The Slamset is a premium headset created for riders seeking to lower their handlebars further than the standard stack height without compromising bearing seal and proper preload. With the Hellbender bearing included, the Slamset excels at durability and longevity when it comes to steering performance. Slamset is sold in both IS (integrated) and ZS (zero stack) configurations. Vernon continues, “The IS Slamset top assembly has lost its sealing elements because of the emphasis on creating a low stack height; as a result, the [included] Hellbender bearing has to house all of the seal elements required to keep it from getting contaminated and freezing up.”
PROBLEM: Your bike can’t keep up with your charge.
Bike too slack? Bike too steep? Turns out you can teach your old dog some new tricks.
The award-winning AngleSet threadless headset makes it possible to change your game. You can transform the head angle of your mountain bike with ease with up to six adjustments. Steeper or slacker adjustments from 0.5 to 1.5 degrees, make dialing in the perfect geometry to attack the trail a breeze. The design of AngleSet is head-tube length independent, so it fits most popular head-tube standards for both tapered and straight steerer tube forks. Plus, this goodness is made in our facility in Fletcher, NC, USA.
This MTBR article explains the specifics nicely: In a nutshell, the system uses upper and lower bearings that are housed in gimbals, which then self-adjust themselves within the headset cups (sort of like a ball joint), one of which has an offset for the actual angle setting…. The self-aligning feature between the system’s main components, the bearings, gimbals and cups, and the steerer tube ensures a proper fit, and easy fork installation.”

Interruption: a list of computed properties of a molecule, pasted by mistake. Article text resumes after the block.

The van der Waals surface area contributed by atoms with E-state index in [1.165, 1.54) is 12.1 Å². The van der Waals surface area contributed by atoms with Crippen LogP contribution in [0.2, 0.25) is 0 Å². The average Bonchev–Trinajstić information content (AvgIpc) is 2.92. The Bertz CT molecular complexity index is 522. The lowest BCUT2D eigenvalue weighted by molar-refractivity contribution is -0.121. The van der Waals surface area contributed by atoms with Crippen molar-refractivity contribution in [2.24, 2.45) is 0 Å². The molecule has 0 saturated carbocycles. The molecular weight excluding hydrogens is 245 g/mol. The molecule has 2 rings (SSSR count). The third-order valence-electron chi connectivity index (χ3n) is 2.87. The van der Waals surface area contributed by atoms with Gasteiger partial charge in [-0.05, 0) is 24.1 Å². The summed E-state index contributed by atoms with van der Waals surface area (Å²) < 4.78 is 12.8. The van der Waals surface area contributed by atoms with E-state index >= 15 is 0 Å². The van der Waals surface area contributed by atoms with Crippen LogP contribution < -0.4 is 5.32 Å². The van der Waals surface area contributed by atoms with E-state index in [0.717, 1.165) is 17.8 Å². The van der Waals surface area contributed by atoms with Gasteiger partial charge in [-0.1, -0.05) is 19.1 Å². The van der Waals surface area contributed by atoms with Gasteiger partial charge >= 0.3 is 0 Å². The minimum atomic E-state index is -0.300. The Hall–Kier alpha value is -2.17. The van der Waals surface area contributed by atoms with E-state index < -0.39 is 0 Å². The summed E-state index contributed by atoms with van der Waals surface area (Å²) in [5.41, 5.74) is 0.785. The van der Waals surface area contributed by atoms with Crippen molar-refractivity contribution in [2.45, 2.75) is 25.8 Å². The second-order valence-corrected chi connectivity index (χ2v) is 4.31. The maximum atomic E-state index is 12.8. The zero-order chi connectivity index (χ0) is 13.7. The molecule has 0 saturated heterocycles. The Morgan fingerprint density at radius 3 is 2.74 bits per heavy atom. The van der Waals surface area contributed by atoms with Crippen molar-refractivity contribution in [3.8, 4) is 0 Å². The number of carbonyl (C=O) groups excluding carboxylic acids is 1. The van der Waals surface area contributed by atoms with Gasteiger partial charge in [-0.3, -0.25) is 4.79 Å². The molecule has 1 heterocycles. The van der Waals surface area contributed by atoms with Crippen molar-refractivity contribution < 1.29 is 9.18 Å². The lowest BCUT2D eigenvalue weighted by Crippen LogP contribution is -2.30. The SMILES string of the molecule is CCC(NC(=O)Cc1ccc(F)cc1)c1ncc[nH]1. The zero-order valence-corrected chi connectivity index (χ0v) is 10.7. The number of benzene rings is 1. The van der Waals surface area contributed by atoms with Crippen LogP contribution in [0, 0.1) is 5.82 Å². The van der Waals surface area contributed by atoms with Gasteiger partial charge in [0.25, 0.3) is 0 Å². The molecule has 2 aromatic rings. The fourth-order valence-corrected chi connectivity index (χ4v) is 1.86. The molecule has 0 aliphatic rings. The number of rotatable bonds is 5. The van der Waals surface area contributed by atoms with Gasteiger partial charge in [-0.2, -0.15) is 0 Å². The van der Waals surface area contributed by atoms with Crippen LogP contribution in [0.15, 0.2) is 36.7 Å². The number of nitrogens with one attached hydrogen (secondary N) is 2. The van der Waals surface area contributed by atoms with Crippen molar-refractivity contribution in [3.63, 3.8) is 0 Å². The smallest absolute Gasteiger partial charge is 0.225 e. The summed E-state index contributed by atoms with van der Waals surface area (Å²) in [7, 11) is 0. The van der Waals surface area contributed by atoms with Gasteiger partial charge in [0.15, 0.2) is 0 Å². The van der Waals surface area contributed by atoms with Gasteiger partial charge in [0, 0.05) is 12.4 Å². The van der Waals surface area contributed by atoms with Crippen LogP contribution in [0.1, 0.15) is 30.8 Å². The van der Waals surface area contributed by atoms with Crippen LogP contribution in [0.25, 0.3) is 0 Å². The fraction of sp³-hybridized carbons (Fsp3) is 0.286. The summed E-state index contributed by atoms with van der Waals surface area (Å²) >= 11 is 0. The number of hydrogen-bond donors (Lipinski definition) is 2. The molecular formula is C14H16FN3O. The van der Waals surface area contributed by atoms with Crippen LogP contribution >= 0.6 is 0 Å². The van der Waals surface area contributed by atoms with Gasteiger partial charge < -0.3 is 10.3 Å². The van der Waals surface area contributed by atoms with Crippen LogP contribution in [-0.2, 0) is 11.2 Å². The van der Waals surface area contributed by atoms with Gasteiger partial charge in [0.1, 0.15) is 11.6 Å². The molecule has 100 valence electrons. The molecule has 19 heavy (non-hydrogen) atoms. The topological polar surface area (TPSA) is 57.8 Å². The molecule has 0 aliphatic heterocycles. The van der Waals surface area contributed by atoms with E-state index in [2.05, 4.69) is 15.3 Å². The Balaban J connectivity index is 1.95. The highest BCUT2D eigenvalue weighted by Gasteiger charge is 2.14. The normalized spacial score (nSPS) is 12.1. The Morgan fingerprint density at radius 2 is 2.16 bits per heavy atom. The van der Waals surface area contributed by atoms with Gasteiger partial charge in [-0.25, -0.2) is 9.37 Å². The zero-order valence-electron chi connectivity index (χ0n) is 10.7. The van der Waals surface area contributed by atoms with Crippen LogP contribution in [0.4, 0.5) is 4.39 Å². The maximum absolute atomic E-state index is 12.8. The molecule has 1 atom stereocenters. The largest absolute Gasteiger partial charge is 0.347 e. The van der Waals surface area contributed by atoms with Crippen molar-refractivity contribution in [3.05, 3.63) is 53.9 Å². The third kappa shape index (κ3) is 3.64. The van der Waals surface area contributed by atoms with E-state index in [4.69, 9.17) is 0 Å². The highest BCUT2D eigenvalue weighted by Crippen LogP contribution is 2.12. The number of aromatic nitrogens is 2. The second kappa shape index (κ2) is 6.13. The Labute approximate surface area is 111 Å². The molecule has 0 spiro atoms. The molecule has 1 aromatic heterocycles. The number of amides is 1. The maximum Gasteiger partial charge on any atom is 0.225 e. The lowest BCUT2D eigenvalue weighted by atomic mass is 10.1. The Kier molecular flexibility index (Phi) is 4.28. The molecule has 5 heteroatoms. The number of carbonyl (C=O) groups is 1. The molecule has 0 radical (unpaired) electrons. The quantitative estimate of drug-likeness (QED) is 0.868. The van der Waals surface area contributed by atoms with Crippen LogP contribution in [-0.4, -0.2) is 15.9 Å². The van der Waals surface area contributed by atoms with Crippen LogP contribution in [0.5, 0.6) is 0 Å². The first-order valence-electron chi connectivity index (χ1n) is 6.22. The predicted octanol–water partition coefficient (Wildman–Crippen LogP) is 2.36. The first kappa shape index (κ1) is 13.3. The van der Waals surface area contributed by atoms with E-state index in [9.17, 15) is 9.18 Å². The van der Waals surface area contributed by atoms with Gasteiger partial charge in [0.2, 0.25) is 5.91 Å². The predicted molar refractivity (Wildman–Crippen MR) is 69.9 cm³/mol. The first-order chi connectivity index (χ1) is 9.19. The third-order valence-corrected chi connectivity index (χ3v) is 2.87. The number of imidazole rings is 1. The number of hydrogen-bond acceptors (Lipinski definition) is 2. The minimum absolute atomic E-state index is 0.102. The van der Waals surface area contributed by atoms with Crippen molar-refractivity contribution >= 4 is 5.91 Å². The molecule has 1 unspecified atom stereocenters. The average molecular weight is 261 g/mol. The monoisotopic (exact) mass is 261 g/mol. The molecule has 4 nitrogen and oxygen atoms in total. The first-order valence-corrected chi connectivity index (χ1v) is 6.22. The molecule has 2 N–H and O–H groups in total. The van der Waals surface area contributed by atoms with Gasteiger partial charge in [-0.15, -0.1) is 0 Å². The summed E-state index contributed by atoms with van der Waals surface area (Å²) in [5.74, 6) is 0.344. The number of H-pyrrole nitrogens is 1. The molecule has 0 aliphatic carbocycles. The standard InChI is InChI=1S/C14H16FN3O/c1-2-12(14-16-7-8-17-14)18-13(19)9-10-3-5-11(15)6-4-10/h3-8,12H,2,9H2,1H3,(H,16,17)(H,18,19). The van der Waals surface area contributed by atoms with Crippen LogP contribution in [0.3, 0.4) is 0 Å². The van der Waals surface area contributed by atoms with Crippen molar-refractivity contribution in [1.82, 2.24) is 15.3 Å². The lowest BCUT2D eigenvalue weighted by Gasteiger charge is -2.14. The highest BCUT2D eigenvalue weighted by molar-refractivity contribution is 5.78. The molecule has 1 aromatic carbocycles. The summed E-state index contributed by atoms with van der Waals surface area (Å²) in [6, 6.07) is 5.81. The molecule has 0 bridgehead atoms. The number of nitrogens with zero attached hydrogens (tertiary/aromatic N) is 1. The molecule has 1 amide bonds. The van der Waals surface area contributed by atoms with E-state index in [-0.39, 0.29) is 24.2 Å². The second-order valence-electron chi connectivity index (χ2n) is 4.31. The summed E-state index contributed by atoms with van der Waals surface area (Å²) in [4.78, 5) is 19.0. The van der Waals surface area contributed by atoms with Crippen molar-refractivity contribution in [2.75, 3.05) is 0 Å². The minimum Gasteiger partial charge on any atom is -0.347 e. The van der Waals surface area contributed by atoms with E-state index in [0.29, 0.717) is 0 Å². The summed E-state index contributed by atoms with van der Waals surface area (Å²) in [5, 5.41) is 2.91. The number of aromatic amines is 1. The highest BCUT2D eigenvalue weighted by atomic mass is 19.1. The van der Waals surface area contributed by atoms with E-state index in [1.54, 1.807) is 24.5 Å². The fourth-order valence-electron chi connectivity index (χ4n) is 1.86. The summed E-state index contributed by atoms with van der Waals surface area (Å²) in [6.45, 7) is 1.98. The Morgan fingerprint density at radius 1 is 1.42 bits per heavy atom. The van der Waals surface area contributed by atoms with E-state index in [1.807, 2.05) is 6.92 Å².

PROBLEM: You’re a weight weenie, and you need to save all the grams.
Long recognized as the world’s lightest headset, the new AER now offers a hybrid steel and aluminum bearing that provides even greater durability and a 40% weight savings over comparable models. Strategic machining and precision contours provide an optimal balance between weight savings and strength. The new AER headset is now an ideal headset choice for road and mountain bike applications- a high quality durable headset with durability and lightweight performance in mind. For an ultralight “Race Day” application, road riders can outfit their AER with a Norglide composite bearing.
Only need a new bearing? The AER-Series hybrid Steel/Aluminum maintains the quality and durability our bearings are known for, while shaving 35% of the weight.
For all you EXTRA weight weenies… the eeTop and eeNut offer a beautifully functional new concept for an extremely lightweight preload assembly. A total weight of only 9.6 grams for the full assembly, the eeTop and eeNut saves 30 grams over the typical top and preload. The eeNut is a unique and patent pending design providing ultra light weight, solid locking action and ease of installation in one package. The recessed cone shape provides greater tension stiffness. This increased stiffness facilitates precise headset adjustment and sets it apart from other lightweight caps.